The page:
Abstract

This study examines the convection and rapid filamentation in Typhoon Sinlaku (2008) using the Naval Research Laboratory (NRL) P-3 aircraft data collected during the Tropical Cyclone Structure 2008 (TCS-08) and The Observing System Research and Predictability Experiment (THORPEX) Pacific Asian Regional Campaign (T-PARC) field experiments. The high-resolution aircraft radar and wind data are used to directly compute the filamentation time, to allow an investigation into the effect of filamentation on convection. During the reintensification stage, some regions of deep convection near the eyewall are found in the vorticity-dominated area where there is little filamentation. In some other parts of the eyewall and the outer spiral rainband region, including areas of upward motion, the filamentation process appears to suppress deep convection. However, the magnitude of the suppression differs greatly in the two regions. In the outer spiral band region, which is about 200 km from the center, the suppression is much more effective, such that the ratio of the deep convective regime occurrence over the stratiform regime varies from around 50% (200%) for filamentation time shorter (longer) than 24 min. In the eyewall cloud region where the conditions are conducive to deep convection, the filamentation effect may be quite limited. While effect of filamentation suppression is only about 10%, it is still systematic and conspicuous for filamentation times shorter than 19 min. The results suggest the possible importance of vortex-scale filamentation dynamics in suppressing deep convection and organizing spiral bands, which may affect the development and evolution of tropical cyclones.

Additional affiliation: Department of Meteorology, Naval Postgraduate School, Monterey, California.

Corresponding author address: Prof. Hung-Chi Kuo, Department of Atmospheric Sciences, National Taiwan University. No. 1, Sec. 4, Roosevelt Road, Taipei, 10617 Taiwan. E-mail: kuo@as.ntu.edu.tw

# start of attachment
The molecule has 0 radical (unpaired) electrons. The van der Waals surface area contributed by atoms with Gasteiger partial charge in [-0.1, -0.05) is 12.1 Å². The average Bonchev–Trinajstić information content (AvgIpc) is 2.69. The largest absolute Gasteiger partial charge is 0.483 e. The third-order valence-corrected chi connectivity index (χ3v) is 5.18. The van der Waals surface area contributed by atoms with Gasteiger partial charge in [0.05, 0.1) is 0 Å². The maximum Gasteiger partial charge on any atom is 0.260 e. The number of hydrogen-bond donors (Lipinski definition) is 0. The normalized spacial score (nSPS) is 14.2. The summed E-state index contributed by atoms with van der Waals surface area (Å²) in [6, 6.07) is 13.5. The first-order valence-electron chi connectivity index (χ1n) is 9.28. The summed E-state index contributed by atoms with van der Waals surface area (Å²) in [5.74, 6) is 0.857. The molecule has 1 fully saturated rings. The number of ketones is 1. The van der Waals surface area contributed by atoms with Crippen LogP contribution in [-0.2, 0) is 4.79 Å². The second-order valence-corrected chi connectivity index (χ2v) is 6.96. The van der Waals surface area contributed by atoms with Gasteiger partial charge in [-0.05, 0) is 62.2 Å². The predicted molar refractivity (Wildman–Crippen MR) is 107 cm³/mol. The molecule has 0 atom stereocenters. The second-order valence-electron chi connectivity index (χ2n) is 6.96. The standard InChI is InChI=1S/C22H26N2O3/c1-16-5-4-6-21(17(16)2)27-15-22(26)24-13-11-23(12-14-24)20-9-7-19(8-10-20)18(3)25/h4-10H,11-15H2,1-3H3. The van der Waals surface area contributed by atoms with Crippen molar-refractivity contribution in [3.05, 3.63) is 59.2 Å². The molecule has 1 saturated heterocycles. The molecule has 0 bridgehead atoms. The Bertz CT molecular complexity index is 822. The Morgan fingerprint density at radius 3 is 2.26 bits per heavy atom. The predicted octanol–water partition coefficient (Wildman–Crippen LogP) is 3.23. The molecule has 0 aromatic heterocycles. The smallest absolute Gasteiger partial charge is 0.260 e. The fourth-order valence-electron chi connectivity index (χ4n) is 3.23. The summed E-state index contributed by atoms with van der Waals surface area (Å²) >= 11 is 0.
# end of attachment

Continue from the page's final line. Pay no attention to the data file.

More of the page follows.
1. Introduction

In general turbulence dynamics, convective systems have a tendency for a downscale cascade of energy, as energy is transferred to the smallest scale and dissipated. However, turbulence in a rotating fluid can be quite different as upscale transfer of energy may occur in the presence of rotation (e.g., Matthaeus and Montgomery 1980; McWilliams 1984). In a strong rotating environment with a random field of vorticity, coherent vortices may emerge by axisymmetrization and move around under each other’s far-field circulation. They can merge when two similar vortices move close enough to each other (e.g., Dritschel and Waugh 1992; Kuo et al. 2008). As a result, the vortices on the average become fewer and larger with time. The vorticity-generating processes from the convective systems and the upscale transfer of energy and merger dynamics in the cyclone environment may play a pivotal role in the genesis and intensification of tropical cyclones (TCs). The vorticity field generated by the convective systems in the cyclone environment is a critical mechanism for increasing the TC circulation. The TC vortex provides the horizontal shear that can organize convection toward banded structures, with the characteristic time of the band formation determined by the strain effect of the cyclone. In addition, the horizontal shear deformation may enhance the cloud entrainment and mixing if the characteristic time of the filamentation process induced by the strain effect is comparable to the convective overturning time. This enhanced entrainment will suppress convection in the cyclone environment.